Insurance providers are required under the Affordable Care Act (ACA) to spend a minimum percentage of their revenue on healthcare and quality improvement costs. When they don’t meet that standard, policyholders under their plans are entitled to a rebate – a partial refund for those who have essentially been overcharged for their monthly premium payments. In most cases, rebates are taxable, but it all depends on the state you live in and the Medical Loss Ratio provisions of your insurance provider.
What is a Medical Loss Ratio?
Under the ACA, health insurance providers are required to submit data on how they spend the revenue from their clients’ monthly premium payments. The Medical Loss Ratio (MLR), also called the 80/20 Rule, requires insurance providers to spend at least 80% of premium revenue directly on healthcare costs. The other 20% is reserved for administrative, marketing, and overhead costs. Companies that provide insurance to large groups, often workplaces with 50+ employees, must allocate 85% of their premium revenue to healthcare costs. If your health insurance provider does not meet this requirement, you may be eligible for a rebate on part of the premiums you paid.
How To Receive an ACA Rebate
Suppose your insurance company doesn’t meet the 80/20 standard –– what happens next? If you are eligible for a rebate, your insurance provider will inform you by August 1st of the current year. HealthCare.gov has introduced an online tool that allows individuals to find basic information on their insurance provider, including their MLR percentage for the previous year and the average rebate amount.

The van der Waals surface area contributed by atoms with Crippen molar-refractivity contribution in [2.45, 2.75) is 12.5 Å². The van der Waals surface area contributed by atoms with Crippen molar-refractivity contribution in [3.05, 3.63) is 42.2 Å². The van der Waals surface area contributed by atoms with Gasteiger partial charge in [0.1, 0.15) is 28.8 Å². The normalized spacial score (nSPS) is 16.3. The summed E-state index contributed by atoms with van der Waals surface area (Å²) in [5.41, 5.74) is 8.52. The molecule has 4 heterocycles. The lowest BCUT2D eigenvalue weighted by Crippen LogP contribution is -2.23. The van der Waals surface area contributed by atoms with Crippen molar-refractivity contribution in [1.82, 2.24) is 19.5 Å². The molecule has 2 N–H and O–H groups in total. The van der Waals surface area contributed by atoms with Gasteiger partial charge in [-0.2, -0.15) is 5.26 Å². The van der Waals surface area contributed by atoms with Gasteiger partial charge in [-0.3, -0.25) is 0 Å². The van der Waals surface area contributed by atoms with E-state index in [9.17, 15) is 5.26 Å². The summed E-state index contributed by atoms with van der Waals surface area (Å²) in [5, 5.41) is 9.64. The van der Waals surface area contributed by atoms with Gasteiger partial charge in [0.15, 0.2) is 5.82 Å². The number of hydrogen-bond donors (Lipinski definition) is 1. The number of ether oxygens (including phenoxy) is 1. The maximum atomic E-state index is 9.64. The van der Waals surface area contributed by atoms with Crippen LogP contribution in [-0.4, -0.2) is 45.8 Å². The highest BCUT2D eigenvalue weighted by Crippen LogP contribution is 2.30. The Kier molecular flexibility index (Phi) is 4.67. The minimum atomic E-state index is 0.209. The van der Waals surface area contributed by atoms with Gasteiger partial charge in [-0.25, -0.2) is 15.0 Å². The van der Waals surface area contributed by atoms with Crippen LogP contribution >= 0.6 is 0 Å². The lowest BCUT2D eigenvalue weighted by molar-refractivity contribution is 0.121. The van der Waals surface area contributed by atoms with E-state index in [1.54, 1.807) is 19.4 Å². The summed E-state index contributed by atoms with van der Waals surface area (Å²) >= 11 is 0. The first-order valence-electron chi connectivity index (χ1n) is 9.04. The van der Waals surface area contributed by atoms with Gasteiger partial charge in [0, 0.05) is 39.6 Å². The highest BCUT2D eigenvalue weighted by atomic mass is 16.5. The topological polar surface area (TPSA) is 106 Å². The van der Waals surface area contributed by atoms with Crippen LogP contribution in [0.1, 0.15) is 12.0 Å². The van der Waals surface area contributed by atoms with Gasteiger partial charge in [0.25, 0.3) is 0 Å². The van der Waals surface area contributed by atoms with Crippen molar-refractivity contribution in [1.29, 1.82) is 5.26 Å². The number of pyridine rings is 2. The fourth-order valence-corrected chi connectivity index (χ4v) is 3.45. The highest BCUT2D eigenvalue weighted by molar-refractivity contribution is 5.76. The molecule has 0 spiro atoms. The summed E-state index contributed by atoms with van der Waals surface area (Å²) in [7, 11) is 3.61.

There are various ways an individual can receive an ACA rebate depending on their health plan and insurance provider. They are most commonly distributed via a check in the mail, but rebates may also show up as a reimbursement deposited on your credit card or a price reduction on future premium payments. Call your insurer directly if you have questions about when and how you’ll receive your rebate if eligible.
Who Receives These Rebates?
Certain guidelines are in place to determine who is eligible to receive a rebate. It mainly depends on whether or not your premium payments were spent directly on healthcare and quality improvement.
Premium prices are set by an estimated number of claims that an insurance provider expects to pay in a year. If similar claims for a group of policies in your state are lower than the 80% or 85% MLR requirement, you will receive a rebate. If claims are higher, you will not receive a rebate because your insurance provider spent more than the minimum amount directly on healthcare costs.
Those with medical coverage through an employer should expect their employer to receive the rebate directly. Employers can use rebates to enhance benefits, reduce the price of future premiums, or issue rebate checks. If you work for a large employer that’s self-insured, you will not receive a rebate.
How Exactly Are These Rebates Determined?
Rebates are not determined by independent claims, and are instead based on a collective of premiums and claims for a group of policies issued by an insurance provider in the previous calendar year. Determining who gets a rebate is contingent on three factors:
- Your health insurance provider
- The state where you reside and the state where the policy was issued
- How many people are covered under your policy – large group, small group, individual